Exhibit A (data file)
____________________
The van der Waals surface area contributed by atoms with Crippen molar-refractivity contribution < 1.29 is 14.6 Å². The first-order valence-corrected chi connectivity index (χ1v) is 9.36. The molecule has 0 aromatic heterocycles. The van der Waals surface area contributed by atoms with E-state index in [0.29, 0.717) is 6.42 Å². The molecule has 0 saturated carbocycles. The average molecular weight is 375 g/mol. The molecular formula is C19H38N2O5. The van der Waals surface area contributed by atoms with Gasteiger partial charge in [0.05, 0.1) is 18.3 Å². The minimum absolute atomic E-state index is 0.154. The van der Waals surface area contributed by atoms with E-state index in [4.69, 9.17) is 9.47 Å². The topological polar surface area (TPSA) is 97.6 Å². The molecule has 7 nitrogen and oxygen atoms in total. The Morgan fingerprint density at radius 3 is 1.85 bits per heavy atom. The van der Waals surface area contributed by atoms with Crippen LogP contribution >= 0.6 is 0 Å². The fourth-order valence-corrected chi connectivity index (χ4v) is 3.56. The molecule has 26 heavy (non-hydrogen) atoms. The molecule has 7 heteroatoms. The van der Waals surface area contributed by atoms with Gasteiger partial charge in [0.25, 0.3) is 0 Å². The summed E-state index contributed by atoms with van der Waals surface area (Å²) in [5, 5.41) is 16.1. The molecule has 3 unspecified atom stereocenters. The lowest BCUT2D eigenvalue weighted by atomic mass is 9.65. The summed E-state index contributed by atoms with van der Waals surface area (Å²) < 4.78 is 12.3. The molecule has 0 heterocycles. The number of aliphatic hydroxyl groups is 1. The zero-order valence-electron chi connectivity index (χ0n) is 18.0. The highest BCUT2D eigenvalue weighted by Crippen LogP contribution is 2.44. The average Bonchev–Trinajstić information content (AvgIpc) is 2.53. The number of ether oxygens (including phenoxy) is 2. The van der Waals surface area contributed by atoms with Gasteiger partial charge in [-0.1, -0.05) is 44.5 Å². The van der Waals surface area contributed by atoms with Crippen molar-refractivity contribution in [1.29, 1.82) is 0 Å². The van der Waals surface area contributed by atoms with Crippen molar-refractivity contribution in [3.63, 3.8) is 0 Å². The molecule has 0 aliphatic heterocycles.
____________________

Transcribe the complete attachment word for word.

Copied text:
The van der Waals surface area contributed by atoms with Crippen molar-refractivity contribution < 1.29 is 14.6 Å². The first-order valence-corrected chi connectivity index (χ1v) is 9.36. The molecule has 0 aromatic heterocycles. The van der Waals surface area contributed by atoms with E-state index in [0.29, 0.717) is 6.42 Å². The molecule has 0 saturated carbocycles. The average molecular weight is 375 g/mol. The molecular formula is C19H38N2O5. The van der Waals surface area contributed by atoms with Gasteiger partial charge in [0.05, 0.1) is 18.3 Å². The minimum absolute atomic E-state index is 0.154. The van der Waals surface area contributed by atoms with E-state index in [4.69, 9.17) is 9.47 Å². The topological polar surface area (TPSA) is 97.6 Å². The molecule has 7 nitrogen and oxygen atoms in total. The Morgan fingerprint density at radius 3 is 1.85 bits per heavy atom. The van der Waals surface area contributed by atoms with Crippen LogP contribution >= 0.6 is 0 Å². The fourth-order valence-corrected chi connectivity index (χ4v) is 3.56. The molecule has 26 heavy (non-hydrogen) atoms. The molecule has 7 heteroatoms. The van der Waals surface area contributed by atoms with Gasteiger partial charge in [0.25, 0.3) is 0 Å². The summed E-state index contributed by atoms with van der Waals surface area (Å²) in [5, 5.41) is 16.1. The molecule has 3 unspecified atom stereocenters. The lowest BCUT2D eigenvalue weighted by atomic mass is 9.65. The summed E-state index contributed by atoms with van der Waals surface area (Å²) < 4.78 is 12.3. The molecule has 0 heterocycles. The number of aliphatic hydroxyl groups is 1. The zero-order valence-electron chi connectivity index (χ0n) is 18.0. The highest BCUT2D eigenvalue weighted by Crippen LogP contribution is 2.44. The average Bonchev–Trinajstić information content (AvgIpc) is 2.53. The number of ether oxygens (including phenoxy) is 2. The van der Waals surface area contributed by atoms with Gasteiger partial charge in [-0.1, -0.05) is 44.5 Å². The van der Waals surface area contributed by atoms with Crippen molar-refractivity contribution in [1.29, 1.82) is 0 Å². The van der Waals surface area contributed by atoms with Crippen molar-refractivity contribution in [3.63, 3.8) is 0 Å². The molecule has 0 aliphatic heterocycles.